Rio Bravo

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Rio Bravo is a 1959 western with John Wayne, Dean Martin, Ricky Nelson and Angie Dickinson. It was produced and directed by Howard Hawks and was based on a short story of the same name. In 2014 the Library of Congress deemed it “culturally, historically, or aesthetically significant” and selected it for preservation in the National Film Registry. In 2012 a Sight and Sound critic poll rated it the 2nd greatest Western of all time -in case your interested Wayne’s The Searchers came in at no.1

In Rio Wayne plays a sheriff who, after he arrests the brother of a powerful local rancher for murder, must protect his town and keep the prisoner in jail before said brother and his cronies arrive,  and take the law into their own hands. To assist him with this he has a cripple, Stumpy, a drunk deputy, Dude, and a kid, Colorado. In other words the odds are not in his favour. Martin, in a move against typecasting, plays the drunk whilst Ricky Nelson plays Colorado. Hawks wanted a teen idol – think a Harry Styles of the day – to play the role but Elvis’ people were looking for too much money. And so young Mr Nelson got the part. And as for the role of Dude, well Monty turned it down due to differing political views from Hawks and Wayne. Sinatra was also a contender before Hawks settled on Martin. Dickinson, in her breakthrough role, plays Feathers,  well, I’m not quite sure what her role is other than a piece of fluff, albeit a very attractive bit of fluff, who makes googly eyes at Wayne despite his apparent indifference to her womanly charms.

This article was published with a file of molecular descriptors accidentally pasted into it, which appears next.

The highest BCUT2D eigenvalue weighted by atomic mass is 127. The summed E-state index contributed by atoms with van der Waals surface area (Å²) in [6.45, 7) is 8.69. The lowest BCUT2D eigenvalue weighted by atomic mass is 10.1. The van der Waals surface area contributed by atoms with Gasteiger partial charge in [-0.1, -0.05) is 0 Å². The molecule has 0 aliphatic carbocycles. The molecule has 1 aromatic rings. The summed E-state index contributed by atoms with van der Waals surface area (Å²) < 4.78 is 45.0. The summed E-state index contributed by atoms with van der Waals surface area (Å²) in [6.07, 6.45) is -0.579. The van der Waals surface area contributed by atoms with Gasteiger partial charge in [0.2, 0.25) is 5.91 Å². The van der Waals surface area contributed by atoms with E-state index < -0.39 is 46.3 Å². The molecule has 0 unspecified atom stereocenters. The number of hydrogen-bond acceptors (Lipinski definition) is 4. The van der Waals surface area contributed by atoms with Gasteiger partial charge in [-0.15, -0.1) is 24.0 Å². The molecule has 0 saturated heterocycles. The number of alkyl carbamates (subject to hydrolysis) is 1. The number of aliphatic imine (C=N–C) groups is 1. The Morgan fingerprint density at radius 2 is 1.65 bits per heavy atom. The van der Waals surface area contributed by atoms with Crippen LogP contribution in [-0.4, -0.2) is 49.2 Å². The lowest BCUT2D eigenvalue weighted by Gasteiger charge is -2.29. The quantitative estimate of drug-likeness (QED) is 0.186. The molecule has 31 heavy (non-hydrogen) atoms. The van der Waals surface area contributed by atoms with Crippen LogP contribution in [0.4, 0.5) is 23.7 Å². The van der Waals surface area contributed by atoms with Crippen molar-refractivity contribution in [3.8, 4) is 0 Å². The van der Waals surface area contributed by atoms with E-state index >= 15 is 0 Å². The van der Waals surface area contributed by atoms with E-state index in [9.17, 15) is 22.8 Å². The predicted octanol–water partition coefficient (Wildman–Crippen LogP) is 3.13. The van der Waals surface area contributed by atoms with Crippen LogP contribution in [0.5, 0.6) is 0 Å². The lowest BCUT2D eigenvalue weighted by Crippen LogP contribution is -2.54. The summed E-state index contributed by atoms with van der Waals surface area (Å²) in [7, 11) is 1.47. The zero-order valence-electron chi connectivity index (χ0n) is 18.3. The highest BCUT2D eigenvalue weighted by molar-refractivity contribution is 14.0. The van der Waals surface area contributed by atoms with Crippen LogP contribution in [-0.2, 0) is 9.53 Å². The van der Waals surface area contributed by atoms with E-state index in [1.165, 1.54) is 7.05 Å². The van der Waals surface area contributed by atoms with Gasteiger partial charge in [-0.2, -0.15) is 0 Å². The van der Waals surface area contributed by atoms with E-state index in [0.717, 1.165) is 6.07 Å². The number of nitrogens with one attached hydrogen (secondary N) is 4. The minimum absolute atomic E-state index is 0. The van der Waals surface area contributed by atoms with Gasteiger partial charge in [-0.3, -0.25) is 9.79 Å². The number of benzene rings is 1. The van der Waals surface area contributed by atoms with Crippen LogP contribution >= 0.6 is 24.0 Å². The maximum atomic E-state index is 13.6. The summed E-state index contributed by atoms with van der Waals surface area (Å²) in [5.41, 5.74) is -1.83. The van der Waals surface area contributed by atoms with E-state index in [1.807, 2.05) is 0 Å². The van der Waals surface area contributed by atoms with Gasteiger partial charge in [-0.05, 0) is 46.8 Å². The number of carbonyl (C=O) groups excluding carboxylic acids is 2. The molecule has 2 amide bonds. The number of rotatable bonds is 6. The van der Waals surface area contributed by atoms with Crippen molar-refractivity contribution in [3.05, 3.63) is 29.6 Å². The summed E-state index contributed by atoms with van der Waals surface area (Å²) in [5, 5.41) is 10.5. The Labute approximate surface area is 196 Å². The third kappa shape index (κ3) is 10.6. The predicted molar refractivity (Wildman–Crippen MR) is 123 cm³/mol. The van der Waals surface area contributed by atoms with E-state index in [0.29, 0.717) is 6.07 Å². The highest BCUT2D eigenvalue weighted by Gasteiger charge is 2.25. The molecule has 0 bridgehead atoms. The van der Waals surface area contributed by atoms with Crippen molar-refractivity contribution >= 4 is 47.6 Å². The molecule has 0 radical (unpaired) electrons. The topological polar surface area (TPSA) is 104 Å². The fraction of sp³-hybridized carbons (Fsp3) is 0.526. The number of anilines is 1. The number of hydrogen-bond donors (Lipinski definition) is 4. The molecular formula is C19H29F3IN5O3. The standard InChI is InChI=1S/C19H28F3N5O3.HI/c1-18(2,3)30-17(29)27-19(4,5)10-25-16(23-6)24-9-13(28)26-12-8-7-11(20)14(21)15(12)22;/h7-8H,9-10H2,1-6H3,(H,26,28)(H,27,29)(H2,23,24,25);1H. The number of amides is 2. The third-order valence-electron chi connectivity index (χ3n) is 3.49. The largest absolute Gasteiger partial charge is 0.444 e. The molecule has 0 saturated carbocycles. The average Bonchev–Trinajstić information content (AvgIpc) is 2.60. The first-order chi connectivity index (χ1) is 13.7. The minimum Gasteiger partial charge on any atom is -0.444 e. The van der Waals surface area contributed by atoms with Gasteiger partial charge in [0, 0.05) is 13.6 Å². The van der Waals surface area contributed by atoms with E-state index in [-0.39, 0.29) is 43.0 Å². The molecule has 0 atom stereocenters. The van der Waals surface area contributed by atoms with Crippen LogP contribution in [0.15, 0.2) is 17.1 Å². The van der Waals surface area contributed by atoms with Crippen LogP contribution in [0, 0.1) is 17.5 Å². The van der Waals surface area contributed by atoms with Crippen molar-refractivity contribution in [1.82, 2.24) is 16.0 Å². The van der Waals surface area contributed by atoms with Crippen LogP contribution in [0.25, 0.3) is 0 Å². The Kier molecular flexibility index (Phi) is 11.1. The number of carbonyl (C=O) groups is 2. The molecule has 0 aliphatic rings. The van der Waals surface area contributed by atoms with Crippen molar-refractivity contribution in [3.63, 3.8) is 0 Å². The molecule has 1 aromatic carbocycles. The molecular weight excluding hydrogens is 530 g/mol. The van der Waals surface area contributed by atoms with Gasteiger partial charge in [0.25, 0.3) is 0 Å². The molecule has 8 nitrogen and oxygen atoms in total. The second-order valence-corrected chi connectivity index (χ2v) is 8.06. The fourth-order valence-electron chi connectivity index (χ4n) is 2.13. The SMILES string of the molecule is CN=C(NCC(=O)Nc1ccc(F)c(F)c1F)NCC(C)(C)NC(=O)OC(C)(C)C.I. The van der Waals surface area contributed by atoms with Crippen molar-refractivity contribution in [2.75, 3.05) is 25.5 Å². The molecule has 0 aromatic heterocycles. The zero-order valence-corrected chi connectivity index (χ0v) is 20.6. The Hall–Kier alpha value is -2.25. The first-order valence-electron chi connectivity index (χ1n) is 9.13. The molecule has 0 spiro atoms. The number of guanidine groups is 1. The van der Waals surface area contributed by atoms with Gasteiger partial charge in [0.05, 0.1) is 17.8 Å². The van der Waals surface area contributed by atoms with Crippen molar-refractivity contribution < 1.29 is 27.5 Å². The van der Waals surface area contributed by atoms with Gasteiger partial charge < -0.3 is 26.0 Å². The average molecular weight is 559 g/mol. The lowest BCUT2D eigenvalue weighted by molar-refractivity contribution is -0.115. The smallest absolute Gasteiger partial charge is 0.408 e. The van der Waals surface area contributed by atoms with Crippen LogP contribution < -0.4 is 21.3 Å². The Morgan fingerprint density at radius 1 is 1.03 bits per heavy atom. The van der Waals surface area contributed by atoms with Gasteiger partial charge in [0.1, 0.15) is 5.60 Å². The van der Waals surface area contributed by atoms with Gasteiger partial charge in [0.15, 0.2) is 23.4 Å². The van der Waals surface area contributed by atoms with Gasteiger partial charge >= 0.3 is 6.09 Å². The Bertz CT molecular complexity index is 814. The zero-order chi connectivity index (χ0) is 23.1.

Rio Bravo John Wayne 2

“Talk low, talk slow and don’t talk too much”

The film itself came about because Hawk and Wayne were apparently so incensed with High Noon, which they viewed as un-American, that they felt compelled to respond with a film as American as  well, apparently Rio Bravo. Wayne was rather outspoken about his political views –  some of which are very unPC -I’m thinking his stance re the white race in particular- but despite that, or because of it in some quarters, he is considered an icon of American values and ideals. Like him or loathe him, he does hold a particular place in our collective psyche. He is the epitome of rugged masculinity; the macho man who cowers before no man, the quintessential frontiersman forging a place for the individual against a backdrop of lawlessness and hostile terrain.

Okay so enough about the Duke and back to the movie. Westerns are not my thing, not my carpet bag so as to speak; however the kids didn’t want to watch one of my ‘Black & Whites’ – they wanted  action, so this was the compromise. The verdict?  There was plenty of action, quite a few laughs thanks to Stumpy, and we all agreed that none of us had a clue why Feathers was in the movie. Which says a lot….unfortunately. I thoroughly enjoyed Martin and Nelson’s little singing interlude – god what an incredibly smooth voice Martin had – and can appreciate why the Western Writers of America chose “My Rifle, My Pony and Me” as one of the top 100 Western songs of all time. And there is something so terribly romantic about westerns – is it the setting? The appeal of the open, uncharted land? The dreams and hopes for this new society? The horse and sunsets? The smell? I’m not sure but I enjoyed Rio far more than I expected ; so tie up your horse, leave your muddy cowboy boots by the door, pour yourself a glass of amber coloured liquid and enjoy. Just remember – no spittin!!!